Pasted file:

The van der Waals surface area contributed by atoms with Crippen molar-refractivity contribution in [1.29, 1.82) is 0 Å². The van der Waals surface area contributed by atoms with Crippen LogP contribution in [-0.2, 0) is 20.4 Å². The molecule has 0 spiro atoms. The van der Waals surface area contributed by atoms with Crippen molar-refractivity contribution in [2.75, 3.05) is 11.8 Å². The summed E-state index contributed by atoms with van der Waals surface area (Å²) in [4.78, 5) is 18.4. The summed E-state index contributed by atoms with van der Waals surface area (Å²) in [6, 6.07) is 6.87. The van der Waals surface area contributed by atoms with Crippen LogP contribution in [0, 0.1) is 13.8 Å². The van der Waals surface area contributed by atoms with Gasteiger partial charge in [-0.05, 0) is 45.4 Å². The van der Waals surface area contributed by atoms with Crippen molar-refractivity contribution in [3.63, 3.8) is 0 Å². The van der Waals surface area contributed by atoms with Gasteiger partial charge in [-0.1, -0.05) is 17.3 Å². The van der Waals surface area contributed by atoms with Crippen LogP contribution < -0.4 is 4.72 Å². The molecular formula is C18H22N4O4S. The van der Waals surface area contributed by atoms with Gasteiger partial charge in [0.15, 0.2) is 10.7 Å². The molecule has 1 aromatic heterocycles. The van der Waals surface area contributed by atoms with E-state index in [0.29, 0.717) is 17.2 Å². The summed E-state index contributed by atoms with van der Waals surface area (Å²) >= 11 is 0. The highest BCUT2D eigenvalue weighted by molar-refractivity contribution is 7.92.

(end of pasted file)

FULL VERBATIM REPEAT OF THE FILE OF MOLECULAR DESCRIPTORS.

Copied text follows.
The van der Waals surface area contributed by atoms with Crippen molar-refractivity contribution in [1.29, 1.82) is 0 Å². The van der Waals surface area contributed by atoms with Crippen LogP contribution in [-0.2, 0) is 20.4 Å². The molecule has 0 spiro atoms. The van der Waals surface area contributed by atoms with Crippen molar-refractivity contribution in [2.75, 3.05) is 11.8 Å². The summed E-state index contributed by atoms with van der Waals surface area (Å²) in [4.78, 5) is 18.4. The summed E-state index contributed by atoms with van der Waals surface area (Å²) in [6, 6.07) is 6.87. The van der Waals surface area contributed by atoms with Crippen LogP contribution in [0, 0.1) is 13.8 Å². The van der Waals surface area contributed by atoms with Gasteiger partial charge in [-0.05, 0) is 45.4 Å². The van der Waals surface area contributed by atoms with Crippen molar-refractivity contribution in [3.63, 3.8) is 0 Å². The van der Waals surface area contributed by atoms with Gasteiger partial charge in [-0.1, -0.05) is 17.3 Å². The van der Waals surface area contributed by atoms with Crippen LogP contribution < -0.4 is 4.72 Å². The molecular formula is C18H22N4O4S. The van der Waals surface area contributed by atoms with Gasteiger partial charge in [0.15, 0.2) is 10.7 Å². The molecule has 1 aromatic heterocycles. The van der Waals surface area contributed by atoms with E-state index in [0.29, 0.717) is 17.2 Å². The summed E-state index contributed by atoms with van der Waals surface area (Å²) >= 11 is 0. The highest BCUT2D eigenvalue weighted by molar-refractivity contribution is 7.92.